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Nobody Expected Friday’s Killer Jobs Report

Not even ABC News. 

Check this out, via Twitter

The jobs data even stunned the always optimistic Joe Biden. He reportedly choked on his Metamucil and fell out of his rocking chair when aides delivered the news. 

Amazing as the employment situation looks, it, like so much in this economy, raises questions. 

Sure, ABC News jumped the gun and got it horribly wrong. However, we need to address something from their premature story. Because it might matter. 

Scroll with us to connect more confusing economic dots.

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Was That Killer Jobs Report A Head Fake?

Key Takeaways:

  • You’ve seen the numbers. We just had a seemingly outstanding jobs report.
  • This employment picture certainly doesn’t indicate a recession. 
  • So what to make of recent layoffs, particularly in technology, and the rise in part-time work. 

Biden acted like he wasn’t surprised. But you know he was. Nobody expected Friday’s jobs report to come in double what economists anticipated. 

  • 528,000 jobs added in July. The most since February. 
  • Unemployment ticked down to 3.5%. The lowest in nearly 50 years. 

Of course, a strong labor market likely means persistent inflation. If people are working – and have cash to spend – don’t expect prices to come down in any meaningful way. If the present trend continues, The Fed will likely raise interest rates again – maybe by another 0.75 percentage point – in September. 

Bottom line before the final bottom line: This job market makes recession fears seem unwarranted. Those two straight quarters of GDP contraction – mere blips on the radar screen of life. 

However, a look beyond the headlines raises at least a shadow of a doubt.

Maybe There’s More To The Story

Maybe we’re on the backend of good news on the unemployment front. And on the very front end of not so good news. 

Consider the following data, starting with recent layoffs in tech and beyond:

  • Stubhub lays off “a majority” of its employees in San Francisco and Shanghai as it closes offices there. 
  • OnDeck lays off 73 employees, three months after firing a fourth of its staff. 
  • BeyondMeat (BYND) fires 40 workers. 
  • Robinhood (HOOD) lets go of 30% of its workforce, or 1,013 people. 
  • Metromile cans 60 people, or 20% of its staff. 
  • EV maker Rivian fires 840, the equivalent of 8% of its headcount. 
  • Oracle (ORCL) downsizes by an unknown number of people, but reports indicate it’s a meaningful number.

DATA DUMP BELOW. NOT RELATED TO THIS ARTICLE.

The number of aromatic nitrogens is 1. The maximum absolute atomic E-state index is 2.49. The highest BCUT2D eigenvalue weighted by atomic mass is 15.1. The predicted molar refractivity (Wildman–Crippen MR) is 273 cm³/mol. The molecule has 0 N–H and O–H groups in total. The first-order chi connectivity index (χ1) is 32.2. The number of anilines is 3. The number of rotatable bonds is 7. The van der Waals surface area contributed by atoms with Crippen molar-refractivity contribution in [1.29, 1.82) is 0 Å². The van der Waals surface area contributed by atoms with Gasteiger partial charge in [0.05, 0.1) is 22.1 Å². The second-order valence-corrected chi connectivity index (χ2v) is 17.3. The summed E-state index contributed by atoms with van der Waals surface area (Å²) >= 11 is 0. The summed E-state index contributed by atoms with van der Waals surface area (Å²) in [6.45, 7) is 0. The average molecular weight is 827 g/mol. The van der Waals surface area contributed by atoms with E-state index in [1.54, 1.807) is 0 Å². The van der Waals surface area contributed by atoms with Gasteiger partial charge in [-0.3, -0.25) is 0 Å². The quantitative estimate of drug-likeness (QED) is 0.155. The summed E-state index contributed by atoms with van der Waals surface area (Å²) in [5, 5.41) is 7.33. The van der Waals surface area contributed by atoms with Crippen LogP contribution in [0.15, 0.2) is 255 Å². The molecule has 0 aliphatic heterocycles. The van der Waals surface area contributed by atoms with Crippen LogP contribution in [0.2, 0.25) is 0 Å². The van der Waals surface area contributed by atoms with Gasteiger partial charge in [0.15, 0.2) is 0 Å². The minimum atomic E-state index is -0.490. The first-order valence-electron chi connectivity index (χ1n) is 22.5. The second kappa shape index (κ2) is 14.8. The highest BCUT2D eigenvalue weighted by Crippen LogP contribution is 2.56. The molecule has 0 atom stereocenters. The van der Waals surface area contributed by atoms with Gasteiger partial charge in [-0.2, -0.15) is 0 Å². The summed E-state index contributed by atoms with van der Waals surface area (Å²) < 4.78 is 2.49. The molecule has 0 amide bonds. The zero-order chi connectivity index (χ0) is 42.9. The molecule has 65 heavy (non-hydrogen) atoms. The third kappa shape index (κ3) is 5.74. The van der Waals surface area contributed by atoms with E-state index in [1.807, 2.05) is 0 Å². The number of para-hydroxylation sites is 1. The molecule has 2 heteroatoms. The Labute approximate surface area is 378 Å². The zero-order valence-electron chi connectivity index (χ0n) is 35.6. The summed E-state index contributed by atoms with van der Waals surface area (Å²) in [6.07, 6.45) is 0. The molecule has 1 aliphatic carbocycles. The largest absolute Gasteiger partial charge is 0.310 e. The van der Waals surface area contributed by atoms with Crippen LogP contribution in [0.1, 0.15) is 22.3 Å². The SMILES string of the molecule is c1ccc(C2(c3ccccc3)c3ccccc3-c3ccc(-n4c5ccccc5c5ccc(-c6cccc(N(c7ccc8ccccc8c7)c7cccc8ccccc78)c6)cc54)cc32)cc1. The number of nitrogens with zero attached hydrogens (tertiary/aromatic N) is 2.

• Walmart (WMT) laid off about 200 corporate employees. 
  • Ford (F) will cut roughly 8,000 jobs. 

And that’s just a sampling of what we’ve seen over the last few months, in and out of tech. 

You can write some of this off to companies that enjoyed too much success too soon, however you certainly can’t say this about Oracle, Walmart, and Ford. 

Are These Layoffs A Sign Of More To Come? 

The answer to this question – also confusing. 

Focusing on tech, in June, just 9% of workers in the sector said they feel secure in their jobs. That’s down from 80% who expressed confidence in March. Attribute that drop in sentiment to the 32,000+ who have lost technology jobs so far in 2022. 

At the same time, there are way more job openings than applicants. Some companies – across sectors and at nearly all levels – are finding it hard to fill positions. 

However, maybe this is shifting too. At least in tech. 

Data from shows a steady decline in the number of tech job listings. 

Then there’s the data on part-time work. 

In July, the full-time workforce shed 71,000 people, while the number of part-time employees increased by 384,000. Of that 384,000, about 303,000 were working part-time because of “economic reasons,” such as poor business conditions leading to reduced hours. 

In July, there were 3.9 million of these “involuntary” part-time workers. That’s higher than June of this year, but below the 4.4 million it was just before the pandemic struck in early 2020. 

The Bottom Line: While we haven’t seen what we can call broad or massive layoffs yet, the news from Walmart, Oracle, and Ford – alongside the part-time employment data – should, at the very least, give us pause amid Friday’s jobs report hysteria. 

From an investing perspective, dig this: 

Ford performed well on its layoff announcement. Walmart and Oracle stayed just about even. 

While you can’t predict which company will drop the ax next, generally speaking investors often respond well to workforce trimming. 

Companies usually make these moves for one of two reasons: To trim fat to beef up the bottom line or to free up cash to invest in growth. Ford’s move involves a little bit of both, particularly the latter, as it plans to invest in electric vehicles. 

This sounds good to Wall Street. So if we see more sizable layoffs at big firms, it might actually have a positive impact on stocks.

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